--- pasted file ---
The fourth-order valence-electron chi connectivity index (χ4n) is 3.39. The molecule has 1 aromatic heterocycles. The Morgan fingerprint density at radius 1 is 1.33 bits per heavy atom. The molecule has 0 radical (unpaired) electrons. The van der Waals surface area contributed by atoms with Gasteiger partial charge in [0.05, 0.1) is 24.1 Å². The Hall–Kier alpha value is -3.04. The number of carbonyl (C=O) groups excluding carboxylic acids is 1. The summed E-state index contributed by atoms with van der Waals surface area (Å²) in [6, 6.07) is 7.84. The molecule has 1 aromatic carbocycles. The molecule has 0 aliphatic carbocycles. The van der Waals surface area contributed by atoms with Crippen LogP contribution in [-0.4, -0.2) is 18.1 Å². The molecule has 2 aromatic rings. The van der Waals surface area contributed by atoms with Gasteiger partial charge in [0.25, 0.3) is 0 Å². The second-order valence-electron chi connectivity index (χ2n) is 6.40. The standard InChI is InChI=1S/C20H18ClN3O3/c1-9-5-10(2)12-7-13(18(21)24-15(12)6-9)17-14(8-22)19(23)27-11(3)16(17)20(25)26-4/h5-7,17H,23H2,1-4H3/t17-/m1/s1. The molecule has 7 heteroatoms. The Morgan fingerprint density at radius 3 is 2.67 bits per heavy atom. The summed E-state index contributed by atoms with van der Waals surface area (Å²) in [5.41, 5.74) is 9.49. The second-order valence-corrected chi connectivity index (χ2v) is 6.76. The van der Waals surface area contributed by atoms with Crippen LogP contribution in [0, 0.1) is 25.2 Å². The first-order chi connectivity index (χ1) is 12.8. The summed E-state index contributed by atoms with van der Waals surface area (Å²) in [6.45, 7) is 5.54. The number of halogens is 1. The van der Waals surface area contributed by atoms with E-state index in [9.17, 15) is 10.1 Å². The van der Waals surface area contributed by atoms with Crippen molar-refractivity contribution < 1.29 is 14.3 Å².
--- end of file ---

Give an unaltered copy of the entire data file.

The fourth-order valence-electron chi connectivity index (χ4n) is 3.39. The molecule has 1 aromatic heterocycles. The Morgan fingerprint density at radius 1 is 1.33 bits per heavy atom. The molecule has 0 radical (unpaired) electrons. The van der Waals surface area contributed by atoms with Gasteiger partial charge in [0.05, 0.1) is 24.1 Å². The Hall–Kier alpha value is -3.04. The number of carbonyl (C=O) groups excluding carboxylic acids is 1. The summed E-state index contributed by atoms with van der Waals surface area (Å²) in [6, 6.07) is 7.84. The molecule has 1 aromatic carbocycles. The molecule has 0 aliphatic carbocycles. The van der Waals surface area contributed by atoms with Crippen LogP contribution in [-0.4, -0.2) is 18.1 Å². The molecule has 2 aromatic rings. The van der Waals surface area contributed by atoms with Gasteiger partial charge in [0.25, 0.3) is 0 Å². The second-order valence-electron chi connectivity index (χ2n) is 6.40. The standard InChI is InChI=1S/C20H18ClN3O3/c1-9-5-10(2)12-7-13(18(21)24-15(12)6-9)17-14(8-22)19(23)27-11(3)16(17)20(25)26-4/h5-7,17H,23H2,1-4H3/t17-/m1/s1. The molecule has 7 heteroatoms. The Morgan fingerprint density at radius 3 is 2.67 bits per heavy atom. The summed E-state index contributed by atoms with van der Waals surface area (Å²) in [5.41, 5.74) is 9.49. The second-order valence-corrected chi connectivity index (χ2v) is 6.76. The van der Waals surface area contributed by atoms with Crippen LogP contribution in [0, 0.1) is 25.2 Å². The first-order chi connectivity index (χ1) is 12.8. The summed E-state index contributed by atoms with van der Waals surface area (Å²) in [6.45, 7) is 5.54. The number of halogens is 1. The van der Waals surface area contributed by atoms with E-state index in [9.17, 15) is 10.1 Å². The van der Waals surface area contributed by atoms with Crippen molar-refractivity contribution < 1.29 is 14.3 Å².